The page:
Transcription contributed by Arne H Trelvik 5 June, 2003
|The History of Warren County Ohio
Part III. The History of Warren County by Josiah Morrow
Chapter III. Explorations - Surveys - Land Grants
(Chicago, IL: W. H. Beers Co, 1882; reprint, Mt. Vernon, IN: Windmill Publications, 1992)
The first white man on record who explored the Miami region, and probably passed within or near the present limits of this county, was Christopher Gist, agent and explorer for the Ohio Land Company of Virginia. Traveling with horses and accompanied by one or two woodmen, Gist passed into the interior of what is now the State of Ohio, in the winter of 1750-51. He had a conference with the Miami Indians, at Piqua, their chief town, and thence passed down the Miami Valley to the Ohio. At that time the buffalo, whose original range seems to have been nearly the whole of North America, was an inhabitant of the Miami country, and was seen by Gist in droves of thirty or forty. “Nothing is wanted,” he wrote, “but cultivation to make this a most delightful country.” This journey was made eighteen years before Daniel Boone first saw the valley of the Kentucky.
A knowledge of the fertility of the soil and delightful character of the region of the Miamis was spread abroad by various means, one of the most important of which was the reports of the soldiers in the campaigns against the Miami Indian towns. Col. John Bowman, in 1779, Gen. George Rogers Clark, in 1780 and in 1782, and Gen. Harmar, in 1790, all marched from the site of Cincinnati northward through the Miami Valley. Gen Harmar certainly passed through the entire county of Warren from southwest to northeast. His route was readily traced at the beginning of this century and passed north of Mason, near Lebanon and crossed the Little Miami not far from the mouth of Caesar’s Creek.
Adventurous whites, too, singly or in small parties, had traversed this whole region years before the first settlements were made. In the record of land entries in this county, reference is made to a beech tree on the bank of the Little Miami, and then supposed to be six miles below the mouth of Caesar’s Creek, marked Robert Connerly, R. A., 1787. As the entry (No. 737) of the land on which this tree stood was made August 7, 1787, the tree must have been marked prior to that date. It was six years afterward found by Gen. Massie with the same mark upon it, while he was surveying lands east of the Little Miami. There was seen sixty years ago a beech near the mouth of Caesar’s Creek marked W. G., 17085 – no doubt intended for 1785. Caesar’s Creek and Todd’s Fork both received their present names prior to August, 1787.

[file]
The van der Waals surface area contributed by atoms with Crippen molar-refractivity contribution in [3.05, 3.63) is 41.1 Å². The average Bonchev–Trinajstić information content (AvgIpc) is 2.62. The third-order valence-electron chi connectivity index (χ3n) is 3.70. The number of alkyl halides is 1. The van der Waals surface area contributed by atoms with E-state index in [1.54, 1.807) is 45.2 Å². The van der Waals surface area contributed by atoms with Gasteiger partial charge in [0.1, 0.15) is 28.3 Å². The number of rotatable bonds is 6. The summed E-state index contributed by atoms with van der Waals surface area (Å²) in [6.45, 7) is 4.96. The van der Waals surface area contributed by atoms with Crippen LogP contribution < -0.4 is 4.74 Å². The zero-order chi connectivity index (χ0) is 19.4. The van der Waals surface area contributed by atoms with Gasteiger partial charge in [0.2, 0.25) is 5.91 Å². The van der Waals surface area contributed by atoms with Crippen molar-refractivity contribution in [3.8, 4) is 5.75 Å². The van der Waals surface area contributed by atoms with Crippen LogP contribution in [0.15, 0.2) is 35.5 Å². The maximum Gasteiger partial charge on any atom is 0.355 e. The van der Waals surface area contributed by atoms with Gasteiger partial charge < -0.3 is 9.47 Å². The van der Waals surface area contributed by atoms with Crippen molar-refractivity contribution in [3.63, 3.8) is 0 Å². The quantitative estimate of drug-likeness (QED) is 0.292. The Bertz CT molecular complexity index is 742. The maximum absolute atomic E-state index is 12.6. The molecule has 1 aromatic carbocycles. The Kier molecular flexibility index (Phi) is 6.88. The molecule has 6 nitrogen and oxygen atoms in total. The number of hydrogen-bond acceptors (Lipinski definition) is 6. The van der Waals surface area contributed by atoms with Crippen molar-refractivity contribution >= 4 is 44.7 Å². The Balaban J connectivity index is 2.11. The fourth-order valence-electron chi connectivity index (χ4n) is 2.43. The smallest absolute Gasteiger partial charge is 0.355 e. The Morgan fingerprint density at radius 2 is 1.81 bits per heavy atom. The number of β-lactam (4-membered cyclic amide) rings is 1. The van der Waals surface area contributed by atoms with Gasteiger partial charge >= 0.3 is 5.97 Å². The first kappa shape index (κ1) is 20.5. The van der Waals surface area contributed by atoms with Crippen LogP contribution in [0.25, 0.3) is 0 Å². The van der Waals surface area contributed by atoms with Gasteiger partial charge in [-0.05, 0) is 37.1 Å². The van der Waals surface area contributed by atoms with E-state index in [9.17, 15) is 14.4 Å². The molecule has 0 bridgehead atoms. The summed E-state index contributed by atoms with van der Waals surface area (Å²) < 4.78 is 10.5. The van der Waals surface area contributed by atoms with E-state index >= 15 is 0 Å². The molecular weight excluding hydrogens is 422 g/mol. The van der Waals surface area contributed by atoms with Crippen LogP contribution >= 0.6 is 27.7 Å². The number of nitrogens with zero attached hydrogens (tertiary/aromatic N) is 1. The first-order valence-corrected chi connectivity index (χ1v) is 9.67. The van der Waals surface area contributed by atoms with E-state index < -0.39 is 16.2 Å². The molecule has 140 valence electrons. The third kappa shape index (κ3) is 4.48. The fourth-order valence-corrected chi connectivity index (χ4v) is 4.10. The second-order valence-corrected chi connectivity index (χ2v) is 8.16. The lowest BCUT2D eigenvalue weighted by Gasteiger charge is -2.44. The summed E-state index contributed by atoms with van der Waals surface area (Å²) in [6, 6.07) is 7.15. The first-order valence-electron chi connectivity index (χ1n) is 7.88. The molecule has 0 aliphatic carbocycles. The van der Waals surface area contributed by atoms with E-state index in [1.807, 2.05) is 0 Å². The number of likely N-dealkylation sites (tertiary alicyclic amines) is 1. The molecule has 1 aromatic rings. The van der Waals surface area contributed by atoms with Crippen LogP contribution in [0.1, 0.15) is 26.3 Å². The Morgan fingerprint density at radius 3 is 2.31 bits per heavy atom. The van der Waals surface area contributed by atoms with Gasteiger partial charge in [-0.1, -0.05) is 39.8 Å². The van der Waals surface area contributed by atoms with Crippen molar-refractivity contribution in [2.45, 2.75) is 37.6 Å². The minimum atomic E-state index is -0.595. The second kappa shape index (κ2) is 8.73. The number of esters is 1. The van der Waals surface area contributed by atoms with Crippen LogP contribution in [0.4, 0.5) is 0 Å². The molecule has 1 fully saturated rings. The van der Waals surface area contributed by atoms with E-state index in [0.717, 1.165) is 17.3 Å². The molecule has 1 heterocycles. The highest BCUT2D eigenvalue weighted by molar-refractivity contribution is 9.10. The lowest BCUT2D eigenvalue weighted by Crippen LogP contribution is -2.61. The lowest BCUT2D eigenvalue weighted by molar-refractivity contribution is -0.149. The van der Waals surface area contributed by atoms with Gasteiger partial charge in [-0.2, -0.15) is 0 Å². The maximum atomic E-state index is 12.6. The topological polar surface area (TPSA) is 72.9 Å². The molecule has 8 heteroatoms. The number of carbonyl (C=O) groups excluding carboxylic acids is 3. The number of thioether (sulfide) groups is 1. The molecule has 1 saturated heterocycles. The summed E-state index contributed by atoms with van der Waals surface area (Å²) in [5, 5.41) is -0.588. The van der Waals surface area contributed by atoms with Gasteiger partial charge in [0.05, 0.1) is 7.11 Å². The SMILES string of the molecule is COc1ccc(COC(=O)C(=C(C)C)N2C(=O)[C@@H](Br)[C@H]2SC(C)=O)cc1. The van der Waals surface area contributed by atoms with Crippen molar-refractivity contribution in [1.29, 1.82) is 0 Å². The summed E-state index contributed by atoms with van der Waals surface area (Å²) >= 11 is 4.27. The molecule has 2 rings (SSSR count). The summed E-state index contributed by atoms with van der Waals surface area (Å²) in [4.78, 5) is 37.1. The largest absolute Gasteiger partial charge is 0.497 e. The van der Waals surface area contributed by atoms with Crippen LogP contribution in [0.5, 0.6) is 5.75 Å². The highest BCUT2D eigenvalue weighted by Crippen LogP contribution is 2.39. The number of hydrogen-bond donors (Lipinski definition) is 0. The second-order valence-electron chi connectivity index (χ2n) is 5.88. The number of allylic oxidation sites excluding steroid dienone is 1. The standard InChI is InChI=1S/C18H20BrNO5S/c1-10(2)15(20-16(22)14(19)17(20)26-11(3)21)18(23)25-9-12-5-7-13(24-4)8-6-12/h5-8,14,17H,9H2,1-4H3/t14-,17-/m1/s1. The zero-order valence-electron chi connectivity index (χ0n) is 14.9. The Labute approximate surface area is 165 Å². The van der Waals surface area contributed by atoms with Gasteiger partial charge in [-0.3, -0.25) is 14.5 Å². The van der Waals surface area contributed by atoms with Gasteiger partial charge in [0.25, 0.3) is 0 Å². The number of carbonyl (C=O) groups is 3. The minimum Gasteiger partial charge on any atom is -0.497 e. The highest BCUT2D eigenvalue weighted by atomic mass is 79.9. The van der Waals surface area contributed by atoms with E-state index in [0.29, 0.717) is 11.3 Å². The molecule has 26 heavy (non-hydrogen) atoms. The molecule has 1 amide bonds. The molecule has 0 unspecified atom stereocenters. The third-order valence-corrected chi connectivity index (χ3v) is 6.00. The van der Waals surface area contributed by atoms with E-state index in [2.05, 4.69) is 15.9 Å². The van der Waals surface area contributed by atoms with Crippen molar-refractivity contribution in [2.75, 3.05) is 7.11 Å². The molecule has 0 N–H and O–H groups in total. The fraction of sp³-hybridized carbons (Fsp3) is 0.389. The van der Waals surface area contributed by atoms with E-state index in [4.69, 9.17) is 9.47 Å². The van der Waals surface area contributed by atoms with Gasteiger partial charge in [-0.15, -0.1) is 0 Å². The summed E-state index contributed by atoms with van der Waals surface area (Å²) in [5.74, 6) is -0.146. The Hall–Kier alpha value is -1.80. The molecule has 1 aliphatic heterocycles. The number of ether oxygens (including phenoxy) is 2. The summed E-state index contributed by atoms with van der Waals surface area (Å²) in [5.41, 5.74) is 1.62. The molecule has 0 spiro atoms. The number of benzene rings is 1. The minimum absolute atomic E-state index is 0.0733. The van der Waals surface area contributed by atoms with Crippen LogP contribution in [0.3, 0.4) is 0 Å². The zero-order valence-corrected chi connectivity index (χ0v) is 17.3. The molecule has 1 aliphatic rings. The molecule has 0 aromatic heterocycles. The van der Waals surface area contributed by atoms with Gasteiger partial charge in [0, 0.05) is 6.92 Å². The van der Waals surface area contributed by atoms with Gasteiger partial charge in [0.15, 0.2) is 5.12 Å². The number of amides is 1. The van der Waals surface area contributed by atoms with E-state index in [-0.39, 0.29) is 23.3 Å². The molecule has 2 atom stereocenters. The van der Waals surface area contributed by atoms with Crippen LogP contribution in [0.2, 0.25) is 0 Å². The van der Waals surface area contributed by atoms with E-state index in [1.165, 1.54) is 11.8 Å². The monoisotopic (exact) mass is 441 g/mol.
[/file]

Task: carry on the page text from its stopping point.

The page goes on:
In the winter and spring of 1787, the Virginia Military District, between the Little Miami and the Scioto, was explored by Maj. John O’Bannon and Arthur Fox, two enterprising surveyors of Kentucky. Their object was to obtain a knowledge of the lands for the purpose of making entries as soon as an office should be opened for entries, which was done on the 1st day of August, 1787. They explored the whole extent of country along the Ohio and passed some distance up the Scioto and the Little Miami, and some of the smaller streams which flow into these rivers. It was probably from this exploration that O’Bannon Creek received its name. A white oak tree at the mouth of this stream was marked O’B. Cr. as early as 1787, as is shown by the record of land entries.
Maj. Benjamin Stites
was one of the earliest explorers of the region, which became Symmes’
Purchase. Some have believed that he was the prime mover
|in the inception of the purchase. According to the narrative
of Dr. Ezra Ferris, Benjamin
Stites was originally from Essex County, N. J., and, after emigrating
to Western Pennsylvania, became a Captain in the militia, and took an active
part in the frontier struggles with the Indians. In the spring of 1787,
he descended the Ohio from Redstone with a flat-boat load of flour, whisky
and other wares, to Limestone Point, now Maysville. Having little success
in the disposal of them, he bushed back in the interior to Washington, where
a marauding party of Indians fan off some of his horses and stole other
property. He organized a pursuing party and followed the trail down the
Kentucky shore to a point opposite the mouth of the Little Miami, where
he constructed a raft, crossed the Ohio and followed the trail up the Little
Miami Valley to the vicinity of Old Chillicothe, a few miles north of Xenia.
The Indians being in camp there in considerable force, he deemed it prudent
to return, and doing so at his leisure he had opportunity to observe the
beauty and fertility of the country. On his return to the Ohio he decided
to come back to the valley with a colony and make a permanent settlement.
Some time afterward he met in Trenton, N. J., Judge John Cleves
Symmes, and became interested with him in the grand speculation
known as the Miami Purchase. Undoubtedly Symmes received much information
from Stites concerning the lands between the Miamis. Maj.
Stites became the owner of 10,000 acres near the mouth of the
Little Miami. He also received deeds, dated May 14, 1795, for about 10,000
acres of land in the vicinity of the sites of Lebanon and Deerfield and
between those points.
According to the author of Western Annals, the exploration of the Miami lands by Stites was made at an earlier date than that given in the preceding paragraph. The statement in Western Annals is that Symmes was led to visit the Miami region “by the representations of Benjamin Stites, of Redstone (Brownsville), who had examined the valleys of the Shawnees soon after the treaty of January, 1786. Symmes found them all and more that all they had been represented to be.”
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